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changing a Dana 44 center section

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  • kelmbaker
    replied
    Update on the #44. I took it to the rear end shop. Had the TT and rear professionally done. Much $$$ spent. Forget about not having the drums set back properly. The shop owner said he's done 100's of tapered #44's, they will do fine with just leaving them loose. All I'll say is horsepoop. IF you ream out the lug holes some you can get the drum to sit flat. I just don't like it at all.The brakes were a mess. I'm missing the emergency brake lever on the drivers side. Looks to be a '57 up rear set up, 10" brakes. Dows anyone have this lever they want to sell? Thanks.

    Kelly J. Marion

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  • grobb284
    replied
    Here's a link for technical information right from Dana on the 44 assemblies, how to set them up and how to correct the pattern. The correct ones for yours (and others) applications are well worth printing out.


    http://www2.dana.com/expertforms/depdf.aspx?prod=AXL

    1963 Studebaker Avanti: LS1 motor and T-56 transmission have been moved rearward, set up as a two seat coupe with independent rear suspension.

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  • kelmbaker
    replied
    Thanks. You can tell my kids are grown (no Grandchildren yet). I'm talking about differentials on Christmas. I might just mosy out to the workshop and look things over. I'm going to call a local differential shop and see what they'll charge to switch out the center section, re-pack and check all the bearings etc.. But the budget is tight for toys right now.

    Merry Christmas and a happy new year everyone.

    Kelly J. Marion

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  • buddymander
    replied
    You are installing a different carrier. Using the shims that came with EITHER carrier isn't going to work. You have to adjust the sideways positioning of the carrier when you install it into a different housing; period. If the spacers place the ring too close to the pinion, you won't even be able to install it. You should first install the new carrier without the ring gear just to see how many spacers it would take altogether to snug the carrier in there. Next, install it with the ring gear attached, but put most spacers on the tooth side . See how much clearance it feels like you have and begin switching spacers from the tooth side to the opposite side until you hardly feel any movement between the ring and pinion. But you do need to feel a few thousandths. Fill it with oil and put in a small amount of posi additive. Drive it and see if it whines speeding up or slowing down. If it whines speeding up, the ring is too close to the pinion. If it whines slowing down, the ring is too far away from the opinion. Old cars whine when slowing down because the bearing opposite the tooth side takes most of the load and wears out first; moving the carrier away from the pinion.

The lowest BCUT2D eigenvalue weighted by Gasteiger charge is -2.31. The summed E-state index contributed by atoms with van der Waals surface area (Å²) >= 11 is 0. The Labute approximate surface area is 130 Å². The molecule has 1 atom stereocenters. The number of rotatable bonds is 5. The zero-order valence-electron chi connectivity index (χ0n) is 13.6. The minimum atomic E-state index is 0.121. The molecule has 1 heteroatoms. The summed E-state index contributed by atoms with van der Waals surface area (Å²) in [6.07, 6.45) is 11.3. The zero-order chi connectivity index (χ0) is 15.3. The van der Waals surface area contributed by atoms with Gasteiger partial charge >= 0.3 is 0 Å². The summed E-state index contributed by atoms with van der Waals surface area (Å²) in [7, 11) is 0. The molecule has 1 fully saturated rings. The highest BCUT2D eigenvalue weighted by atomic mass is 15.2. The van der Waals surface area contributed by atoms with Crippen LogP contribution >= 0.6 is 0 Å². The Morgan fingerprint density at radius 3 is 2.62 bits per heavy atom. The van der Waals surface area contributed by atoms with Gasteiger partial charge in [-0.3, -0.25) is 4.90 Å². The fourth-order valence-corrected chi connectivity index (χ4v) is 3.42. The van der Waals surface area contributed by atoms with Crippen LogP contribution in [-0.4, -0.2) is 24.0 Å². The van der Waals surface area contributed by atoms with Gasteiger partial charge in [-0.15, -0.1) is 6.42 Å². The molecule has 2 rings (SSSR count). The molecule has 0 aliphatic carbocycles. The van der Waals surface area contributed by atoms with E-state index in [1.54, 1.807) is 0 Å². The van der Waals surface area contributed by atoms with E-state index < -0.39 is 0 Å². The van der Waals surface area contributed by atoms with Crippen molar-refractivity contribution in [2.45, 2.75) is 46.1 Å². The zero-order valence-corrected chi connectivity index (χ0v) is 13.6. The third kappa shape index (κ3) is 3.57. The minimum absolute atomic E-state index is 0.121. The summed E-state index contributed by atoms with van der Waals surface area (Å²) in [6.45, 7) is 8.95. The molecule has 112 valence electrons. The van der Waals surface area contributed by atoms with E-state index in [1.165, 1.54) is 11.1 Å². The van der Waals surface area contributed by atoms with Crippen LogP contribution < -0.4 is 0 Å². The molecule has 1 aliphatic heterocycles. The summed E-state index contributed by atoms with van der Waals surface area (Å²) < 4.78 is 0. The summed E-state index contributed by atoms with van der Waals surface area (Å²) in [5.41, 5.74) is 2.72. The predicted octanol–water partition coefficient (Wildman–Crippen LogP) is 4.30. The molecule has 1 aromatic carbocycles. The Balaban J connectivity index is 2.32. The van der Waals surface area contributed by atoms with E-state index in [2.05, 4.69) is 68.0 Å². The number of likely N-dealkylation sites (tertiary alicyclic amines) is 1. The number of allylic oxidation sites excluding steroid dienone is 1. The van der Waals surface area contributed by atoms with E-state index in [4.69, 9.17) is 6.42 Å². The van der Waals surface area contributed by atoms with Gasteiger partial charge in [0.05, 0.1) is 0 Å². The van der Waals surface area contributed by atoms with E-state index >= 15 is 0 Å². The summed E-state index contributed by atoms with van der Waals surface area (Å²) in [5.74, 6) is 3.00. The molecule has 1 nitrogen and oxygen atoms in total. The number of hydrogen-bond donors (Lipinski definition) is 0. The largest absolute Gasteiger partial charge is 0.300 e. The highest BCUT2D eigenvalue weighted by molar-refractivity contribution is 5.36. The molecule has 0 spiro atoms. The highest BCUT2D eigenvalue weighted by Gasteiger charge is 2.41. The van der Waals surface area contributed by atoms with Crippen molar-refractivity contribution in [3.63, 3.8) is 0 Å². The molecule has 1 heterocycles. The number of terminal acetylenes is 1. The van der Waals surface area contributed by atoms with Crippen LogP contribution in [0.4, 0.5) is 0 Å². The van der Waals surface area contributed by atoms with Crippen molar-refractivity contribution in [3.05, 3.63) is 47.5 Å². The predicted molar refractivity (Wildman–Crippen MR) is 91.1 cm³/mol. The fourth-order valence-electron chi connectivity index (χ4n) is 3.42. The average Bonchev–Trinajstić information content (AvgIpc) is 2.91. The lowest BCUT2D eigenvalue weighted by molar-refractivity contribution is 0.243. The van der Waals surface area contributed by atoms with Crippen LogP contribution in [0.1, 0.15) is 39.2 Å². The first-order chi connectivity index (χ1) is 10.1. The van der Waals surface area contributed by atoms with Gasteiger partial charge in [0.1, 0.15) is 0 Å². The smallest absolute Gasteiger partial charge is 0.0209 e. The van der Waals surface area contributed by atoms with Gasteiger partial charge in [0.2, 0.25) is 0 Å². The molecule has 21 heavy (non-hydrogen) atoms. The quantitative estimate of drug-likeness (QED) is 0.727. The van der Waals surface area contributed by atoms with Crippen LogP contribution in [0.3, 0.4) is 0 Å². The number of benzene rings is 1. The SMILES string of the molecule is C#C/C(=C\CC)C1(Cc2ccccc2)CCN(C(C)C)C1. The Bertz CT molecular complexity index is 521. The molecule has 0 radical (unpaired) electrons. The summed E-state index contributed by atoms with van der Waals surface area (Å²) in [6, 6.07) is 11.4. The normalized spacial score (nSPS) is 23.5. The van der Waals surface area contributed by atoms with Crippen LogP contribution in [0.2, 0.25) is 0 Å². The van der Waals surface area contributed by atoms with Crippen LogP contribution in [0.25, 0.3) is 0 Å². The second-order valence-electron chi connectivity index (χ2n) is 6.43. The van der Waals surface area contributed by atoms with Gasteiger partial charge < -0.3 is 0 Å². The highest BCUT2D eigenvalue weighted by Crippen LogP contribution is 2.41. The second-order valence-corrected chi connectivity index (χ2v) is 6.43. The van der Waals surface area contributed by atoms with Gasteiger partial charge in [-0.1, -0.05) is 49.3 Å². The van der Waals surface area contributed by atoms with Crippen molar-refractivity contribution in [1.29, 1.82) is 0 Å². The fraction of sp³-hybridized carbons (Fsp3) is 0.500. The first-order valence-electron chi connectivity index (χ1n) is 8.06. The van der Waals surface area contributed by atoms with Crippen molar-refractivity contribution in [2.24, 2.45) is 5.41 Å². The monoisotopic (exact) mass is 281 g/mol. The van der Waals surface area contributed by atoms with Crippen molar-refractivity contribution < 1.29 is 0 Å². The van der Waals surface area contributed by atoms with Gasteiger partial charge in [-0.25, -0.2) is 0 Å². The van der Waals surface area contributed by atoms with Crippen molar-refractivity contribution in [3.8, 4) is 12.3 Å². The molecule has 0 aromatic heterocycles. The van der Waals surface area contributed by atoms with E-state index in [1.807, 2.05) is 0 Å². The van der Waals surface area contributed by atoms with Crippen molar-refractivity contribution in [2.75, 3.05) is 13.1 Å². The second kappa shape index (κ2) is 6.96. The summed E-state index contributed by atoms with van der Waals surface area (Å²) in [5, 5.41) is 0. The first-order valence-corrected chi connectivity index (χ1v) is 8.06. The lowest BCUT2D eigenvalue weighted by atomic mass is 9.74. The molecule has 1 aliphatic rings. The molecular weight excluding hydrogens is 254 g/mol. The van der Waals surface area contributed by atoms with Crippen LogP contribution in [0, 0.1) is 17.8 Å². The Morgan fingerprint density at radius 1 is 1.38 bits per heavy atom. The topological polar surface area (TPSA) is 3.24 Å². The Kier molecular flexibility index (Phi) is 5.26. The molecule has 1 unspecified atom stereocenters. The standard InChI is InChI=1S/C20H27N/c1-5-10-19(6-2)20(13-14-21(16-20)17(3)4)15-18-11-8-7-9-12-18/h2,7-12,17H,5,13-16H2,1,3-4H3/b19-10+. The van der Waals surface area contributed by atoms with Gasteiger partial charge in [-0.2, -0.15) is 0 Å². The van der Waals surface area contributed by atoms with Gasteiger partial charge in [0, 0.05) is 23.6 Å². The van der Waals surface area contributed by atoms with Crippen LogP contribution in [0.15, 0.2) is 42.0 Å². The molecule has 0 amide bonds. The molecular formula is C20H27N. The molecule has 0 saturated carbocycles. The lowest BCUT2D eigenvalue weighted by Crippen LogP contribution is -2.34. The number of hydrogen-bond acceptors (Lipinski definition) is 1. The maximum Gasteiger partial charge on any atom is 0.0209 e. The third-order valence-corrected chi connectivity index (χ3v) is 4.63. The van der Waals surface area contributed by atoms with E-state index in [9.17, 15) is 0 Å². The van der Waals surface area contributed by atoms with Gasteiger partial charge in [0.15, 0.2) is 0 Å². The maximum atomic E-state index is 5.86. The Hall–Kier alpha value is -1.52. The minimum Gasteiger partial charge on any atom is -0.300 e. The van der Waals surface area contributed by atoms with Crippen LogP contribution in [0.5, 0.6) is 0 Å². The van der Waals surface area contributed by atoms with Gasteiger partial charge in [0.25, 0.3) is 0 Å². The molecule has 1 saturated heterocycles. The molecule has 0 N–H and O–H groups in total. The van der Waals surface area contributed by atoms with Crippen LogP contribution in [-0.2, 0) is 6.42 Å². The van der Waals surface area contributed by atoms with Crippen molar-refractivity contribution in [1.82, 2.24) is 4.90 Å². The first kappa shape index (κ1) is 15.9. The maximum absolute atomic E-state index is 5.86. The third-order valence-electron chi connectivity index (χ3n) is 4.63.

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  • kelmbaker
    replied
    The man who gave me this advice is a well known Studebaker mechanic. I have never used his services, I was just buying a part from him. He knows of what he speaks. I suffer from CRS, so I was checking if anyone had heard of this before and possibly restate the process. The original ring and pinion will be staying together in the same case and the shims will not be disturbed. So the fore/aft clearance should be the same. The side to side measurement is adjusted with shims between the side bearings and the differential itself.He was saying put these shims back in exactly as found and I should be OK. I might try it, see if I can do it cleanly, and use the marking paint to check tooth mesh. If it looks screwy I can always take it to a shop. Thanks for the comment, please contact me if you have any experience with this, good or bad.

    Kelly J. Marion

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  • leyrret
    replied